Situated in the Puglia (Apulia) region of south-east Italy, Locorotondo is on a 400 meters high hill on the plateau called "Murgia dei Trulli” . Locorotondo is a delightful village of whitewashed houses set on a hill-top. It is classed as one of the most beautiful villages of Italy - "Borghi più belli d'Italia".
Locorotondo is best known for its quaint cottages called 'trulli', which will attract your attention as you explore the region, but be sure to allow time to enjoy the other historic monuments and churches in the town as well!
The town follows a circular plan, and is a very pleasant place to pass a couple of hours just wandering around the centre.
The Trulli and old town of Locorotondo
Start your visit by passing through 'Porta Napoli', one of the ancient gates that leads into Locorotondo, to discover the Old Town. This began as a group of "trulli", (small traditional houses, at that time called "casedde"). The first inhabitants, mostly farmers, worked in the areas called "jazzelere" near the threshing-door, well and small church.
(Nowadays you will see more traditional trulli outside the town centre.)
The best way to visit this village centre is to amble throught the pretty streets, which follow a circular layout and were surrounded by walls until the middle of the 19th century. The houses are characterized by typical pointed roofs, known as "cummerse”, with limestone roof slabs.
From time to time when you are at the edge of the town you are rewarded with scenic views across the countryside, while in the centre of the village you will find the Locorotondo tourist office in a square called the Piazza Vitttorio Emanuelle (one of several cafes in the town is also in this square).
Saint George Cathedral
The old circular structure of the Old Town in Locorotondo is centred around the Cathedral Church of St. George, built between 1790 and 1825.
The Renaissance-style façade has a relief of "St. George and the Dragon" in the tympanum (above the entrance) and at the two corners, further down, are statues of St. Peter and St. Paul, carved by an unknown local artist in the 18th century.
The church has a Greek cross form and some Neo-classical elements which harmonize well with the other aspects of Renaissance and Baroque character.
Among the paintings in the cathedral note the picture of the “Last Supper”, by the Neapolitan painter Gennaro Maldarelli (1769 approx.-1858); a fresco of Bishop St. Donatus; and an 18th century painting portraying the “Risen Christ”, by an unknown author. Next to the altar of the Assumption, is another of Maldarelli’s paintings from 1838. In the sacristy you can also see three ancient paintings, thought to be from the early 18th century, by an unknown author and depicting a “ Scourged Christ”, “The Martyrdom of St. Bartholomew” and “Doubting Thomas".
Church of our Lady 'della Greca'
Another artistically valuable building in Locorotondo is the Church of Our Lady “della Greca”, a Basilian building dating from the 12th century. Rebuilt by Pirro Del Balzo (1430-1487), the church has a basilica plan, with a façade in a very simple style.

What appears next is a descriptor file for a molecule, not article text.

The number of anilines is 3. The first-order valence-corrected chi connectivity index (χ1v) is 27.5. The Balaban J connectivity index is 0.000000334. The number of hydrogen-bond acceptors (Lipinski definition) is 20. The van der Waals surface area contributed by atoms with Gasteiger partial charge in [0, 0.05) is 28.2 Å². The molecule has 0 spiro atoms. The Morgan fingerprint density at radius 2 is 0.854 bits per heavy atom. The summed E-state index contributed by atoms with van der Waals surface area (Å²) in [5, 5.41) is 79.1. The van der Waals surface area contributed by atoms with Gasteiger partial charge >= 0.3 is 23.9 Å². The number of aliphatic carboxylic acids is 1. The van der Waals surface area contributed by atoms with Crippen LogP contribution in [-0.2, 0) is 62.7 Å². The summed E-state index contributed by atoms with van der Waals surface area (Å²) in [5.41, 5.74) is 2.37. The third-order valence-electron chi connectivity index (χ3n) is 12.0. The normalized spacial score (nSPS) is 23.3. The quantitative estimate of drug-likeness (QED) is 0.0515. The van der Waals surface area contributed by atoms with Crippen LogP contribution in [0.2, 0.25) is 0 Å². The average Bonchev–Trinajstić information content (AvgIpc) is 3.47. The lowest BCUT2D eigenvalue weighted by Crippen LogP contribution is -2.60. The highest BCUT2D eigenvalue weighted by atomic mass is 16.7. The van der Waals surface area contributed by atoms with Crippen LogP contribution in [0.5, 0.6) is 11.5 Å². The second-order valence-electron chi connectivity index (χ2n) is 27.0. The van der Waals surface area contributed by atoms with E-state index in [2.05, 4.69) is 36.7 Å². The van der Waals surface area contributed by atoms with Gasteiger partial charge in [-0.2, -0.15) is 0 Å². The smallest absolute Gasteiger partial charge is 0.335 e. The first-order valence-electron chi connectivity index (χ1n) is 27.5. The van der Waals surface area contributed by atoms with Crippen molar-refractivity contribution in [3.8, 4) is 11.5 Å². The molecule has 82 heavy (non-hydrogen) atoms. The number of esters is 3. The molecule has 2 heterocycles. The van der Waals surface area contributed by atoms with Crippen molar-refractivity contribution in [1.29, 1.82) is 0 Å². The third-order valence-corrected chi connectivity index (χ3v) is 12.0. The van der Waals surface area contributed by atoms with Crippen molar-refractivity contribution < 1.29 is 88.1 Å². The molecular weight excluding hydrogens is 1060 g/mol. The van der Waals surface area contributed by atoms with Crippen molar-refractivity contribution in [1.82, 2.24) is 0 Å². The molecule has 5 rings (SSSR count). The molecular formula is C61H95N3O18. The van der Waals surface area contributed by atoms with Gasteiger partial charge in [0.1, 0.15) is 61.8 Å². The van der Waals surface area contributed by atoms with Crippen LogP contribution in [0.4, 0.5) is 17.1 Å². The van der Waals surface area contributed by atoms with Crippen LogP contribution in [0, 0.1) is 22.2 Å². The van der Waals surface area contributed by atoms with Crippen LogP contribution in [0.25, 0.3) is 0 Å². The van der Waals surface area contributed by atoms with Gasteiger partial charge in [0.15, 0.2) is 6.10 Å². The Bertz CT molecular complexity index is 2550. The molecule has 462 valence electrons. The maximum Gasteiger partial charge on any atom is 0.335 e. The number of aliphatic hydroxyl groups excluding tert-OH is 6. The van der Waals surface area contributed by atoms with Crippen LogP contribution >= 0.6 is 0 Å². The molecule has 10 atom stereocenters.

Inside the church notice the presence of a painting by J.L. Desprez (18th century) and a Polyptych on the central altar dedicated to the "Madonna of the Roses”, with Saint Lucia, Saint Peter, and the “Madonna and Child”.
Other Locorotondo churches and monuments
Another church to visit is the Chapel of the Holy Spirit, built in the late 17th century and with a 17th century painting of the "Descent of the Holy Spirit", by a painter named Bruno.
The Church of San Rocco dates back to the 17th century and has a painting of "San Rocco between the plague", by the local painter Antonio Vito Semeraro (1855-18859).
You can conclude your tour of the holy places of Locorotondo with any of the other churches:
- the Church of the Hospital, dating from the 16th century (with a very old painting of late-Gothic style depicting “Christ on the Throne”);
- the 16th century Madonna della Catena Church (in the apse of which is preserved a fragment of a fresco depicting the "Madonna della Catena");
- the SS. Annunziata Church (19th century, with some statues depicting the Madonna);
- the Addolorata Church (19th century, with various polychrome statues);
- and finally Saint Nicholas Church (17th century, with several paintings from the same period).
Finally, it is worth seeing the Morelli Palace, in the Baroque style and distinguished by its portal and wrought iron balconies.
Locorotondo region and tradition - cuisine
The region around Locorotondo is very pleasant to explore with the trulli cottages and a countryside of olive groves and vineyards, which also produce a fine local white wine.
The most traditional regional dish to try is certainly the “involtini soffocati”, or the so-called "gnummeredde" (tripe, lamb and parsley sprigs, sliced onions, parsley, salt, pepper, and tomatoes). Other typical dishes are the “black ‘orecchiette’ with turnip,” and the "taglierina" home-made sauce with salt cod.
If you have enjoyed seeing the "trulli" be sure to visit the nearby village of Alberobello which has some wonderful examples.
See also Locorotondo history and etymology
You can find more local travel ideas in the Puglia guide.